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I have a question which is similar to this question, but instead of plotting a very large number of points, I have fewer points and edges (factor of at least 10), but want to animate them. To be more specific, it is the visualization of a Kohonen network with a 2D-map, which evolves and looks like a deformed square lattic, see this image from Wikipedia:


Taken the code from this answer modified a bit, a minimal example looks like this:

import numpy as np
import matplotlib.pyplot as plt

def getXY(points, edges):
   """Return x and y arrays to pass to the plot function"""
   return [points.T[i][edges.T] for i in np.arange(points.shape[1])]

points = numpy.array([[1,2],[4,5],[2,7],[3,9],[9,2]])
edges = numpy.array([[0,1],[3,4],[3,2],[2,4]])

lines = plt.plot(*getXY(points, edges), linestyle='-', color='y',
        markerfacecolor='red', marker='o')

Then, an update happens which changes the points' coordinates:

points += 1 # simplified version of a real update

I would like to avoid the "stupid" way to replot everything, because there is other data in the plot window which does not change, also this is really slow:

# repeat after each update all the calculation
x, y = [points.T[i][edges.T] for i in np.arange(points.shape[1])]
lines = plt.plot(x, y, linestyle='-', color='y',
        markerfacecolor='red', marker='o')

As a first step, I saved the created Line2D data from the initial plot in the variable lines. The problem which I face now is that if I just want to update the lines data, the only solution which I could come up with requires me to iterate over all of the lines, which does not seem very elegant to me:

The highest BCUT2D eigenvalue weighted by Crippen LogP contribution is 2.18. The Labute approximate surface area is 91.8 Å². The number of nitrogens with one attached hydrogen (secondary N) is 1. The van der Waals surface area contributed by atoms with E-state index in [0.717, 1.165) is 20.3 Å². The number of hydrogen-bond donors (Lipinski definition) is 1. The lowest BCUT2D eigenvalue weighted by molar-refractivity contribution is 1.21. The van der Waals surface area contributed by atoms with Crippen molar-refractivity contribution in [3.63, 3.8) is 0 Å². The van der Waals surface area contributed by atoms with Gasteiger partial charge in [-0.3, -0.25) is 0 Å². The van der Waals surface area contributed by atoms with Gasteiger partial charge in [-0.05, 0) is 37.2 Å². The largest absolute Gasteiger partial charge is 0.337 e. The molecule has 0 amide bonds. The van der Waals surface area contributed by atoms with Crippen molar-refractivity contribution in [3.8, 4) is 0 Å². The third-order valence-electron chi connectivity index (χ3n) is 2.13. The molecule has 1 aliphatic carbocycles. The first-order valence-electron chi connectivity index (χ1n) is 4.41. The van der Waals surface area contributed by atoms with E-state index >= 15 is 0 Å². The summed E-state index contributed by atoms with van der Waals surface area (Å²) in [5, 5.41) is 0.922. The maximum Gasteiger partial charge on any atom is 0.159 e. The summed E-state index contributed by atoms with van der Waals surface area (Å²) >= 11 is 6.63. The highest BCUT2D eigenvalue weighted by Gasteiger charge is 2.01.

x, y = getXY(points, edges)
if len(lines) > 1: 
    for i, d in enumerate(zip(x.T, y.T)):
else: # has to be treated seperately, since the format of x and y is different
    lines[0].set_data(x, y)

I am looking for suggestions how to...

  • Come up with a better solution than my for-loop
  • Ideas about how to solve the initial problem (plotting points with specified connections) in a more elegant way
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1 Answer 1

Here is one possible way. You can use the fact that if in the coordinates of the line there are NaNs or None's this is treated as essentially the end of the line segment. The next non-None point is treated as a beginning of a new segment.

import numpy as np, matplotlib.pyplot as plt
x,y = np.array([1, 4,2, 3, 9]), np.array([2, 5, 7, 9, 2])

edges = np.array([[0, 1],
   [3, 4],
   [3, 2],
   [2, 4],
   [2, 1]])



lines2d = plt.plot(xs,ys,marker='o')

Now in order to update the coordinates (e.g shift the x axis by .1 and y axis by .2 you can do just:


PS I'm not entirely sure that my way of inserting Nans in the xs,ys arrays is the fastest, but it probably doesn't really matter.

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